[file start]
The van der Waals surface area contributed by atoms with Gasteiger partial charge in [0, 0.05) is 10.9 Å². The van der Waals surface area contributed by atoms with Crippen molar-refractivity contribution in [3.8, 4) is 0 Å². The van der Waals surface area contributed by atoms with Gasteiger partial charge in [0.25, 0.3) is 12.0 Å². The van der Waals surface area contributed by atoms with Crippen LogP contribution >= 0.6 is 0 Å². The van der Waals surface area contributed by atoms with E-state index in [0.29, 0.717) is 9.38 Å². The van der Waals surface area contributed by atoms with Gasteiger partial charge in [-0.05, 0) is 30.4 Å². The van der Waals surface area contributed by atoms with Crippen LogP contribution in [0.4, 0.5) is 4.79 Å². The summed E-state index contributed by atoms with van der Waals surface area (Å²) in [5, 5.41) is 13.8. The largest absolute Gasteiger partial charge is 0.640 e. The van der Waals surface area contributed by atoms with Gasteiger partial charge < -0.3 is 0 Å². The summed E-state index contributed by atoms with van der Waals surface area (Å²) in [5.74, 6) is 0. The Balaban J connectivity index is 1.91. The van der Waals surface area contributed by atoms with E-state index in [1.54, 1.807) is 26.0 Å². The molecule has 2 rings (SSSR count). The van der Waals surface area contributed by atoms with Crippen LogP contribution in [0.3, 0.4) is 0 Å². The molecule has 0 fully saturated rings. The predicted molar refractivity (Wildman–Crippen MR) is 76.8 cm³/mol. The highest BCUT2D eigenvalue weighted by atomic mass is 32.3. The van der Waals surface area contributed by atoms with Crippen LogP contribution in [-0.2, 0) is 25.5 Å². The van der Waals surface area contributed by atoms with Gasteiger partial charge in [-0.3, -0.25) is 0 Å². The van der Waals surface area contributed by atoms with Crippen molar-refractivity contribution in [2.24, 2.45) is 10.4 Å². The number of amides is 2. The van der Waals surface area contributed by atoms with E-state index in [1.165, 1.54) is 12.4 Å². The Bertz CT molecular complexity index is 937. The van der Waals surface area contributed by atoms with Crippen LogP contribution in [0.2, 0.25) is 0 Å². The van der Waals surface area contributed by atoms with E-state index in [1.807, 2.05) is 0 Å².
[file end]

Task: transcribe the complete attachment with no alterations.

The van der Waals surface area contributed by atoms with Gasteiger partial charge in [0, 0.05) is 10.9 Å². The van der Waals surface area contributed by atoms with Crippen molar-refractivity contribution in [3.8, 4) is 0 Å². The van der Waals surface area contributed by atoms with Gasteiger partial charge in [0.25, 0.3) is 12.0 Å². The van der Waals surface area contributed by atoms with Crippen LogP contribution >= 0.6 is 0 Å². The van der Waals surface area contributed by atoms with E-state index in [0.29, 0.717) is 9.38 Å². The van der Waals surface area contributed by atoms with Gasteiger partial charge in [-0.05, 0) is 30.4 Å². The van der Waals surface area contributed by atoms with Crippen LogP contribution in [0.4, 0.5) is 4.79 Å². The summed E-state index contributed by atoms with van der Waals surface area (Å²) in [5, 5.41) is 13.8. The largest absolute Gasteiger partial charge is 0.640 e. The van der Waals surface area contributed by atoms with Gasteiger partial charge < -0.3 is 0 Å². The summed E-state index contributed by atoms with van der Waals surface area (Å²) in [5.74, 6) is 0. The Balaban J connectivity index is 1.91. The van der Waals surface area contributed by atoms with E-state index in [1.54, 1.807) is 26.0 Å². The molecule has 2 rings (SSSR count). The van der Waals surface area contributed by atoms with Crippen LogP contribution in [0.3, 0.4) is 0 Å². The molecule has 0 fully saturated rings. The predicted molar refractivity (Wildman–Crippen MR) is 76.8 cm³/mol. The highest BCUT2D eigenvalue weighted by atomic mass is 32.3. The van der Waals surface area contributed by atoms with Crippen LogP contribution in [-0.2, 0) is 25.5 Å². The van der Waals surface area contributed by atoms with Gasteiger partial charge in [-0.3, -0.25) is 0 Å². The van der Waals surface area contributed by atoms with Crippen molar-refractivity contribution in [2.24, 2.45) is 10.4 Å². The number of amides is 2. The van der Waals surface area contributed by atoms with E-state index in [1.165, 1.54) is 12.4 Å². The Bertz CT molecular complexity index is 937. The van der Waals surface area contributed by atoms with Crippen LogP contribution in [0.2, 0.25) is 0 Å². The van der Waals surface area contributed by atoms with E-state index in [1.807, 2.05) is 0 Å².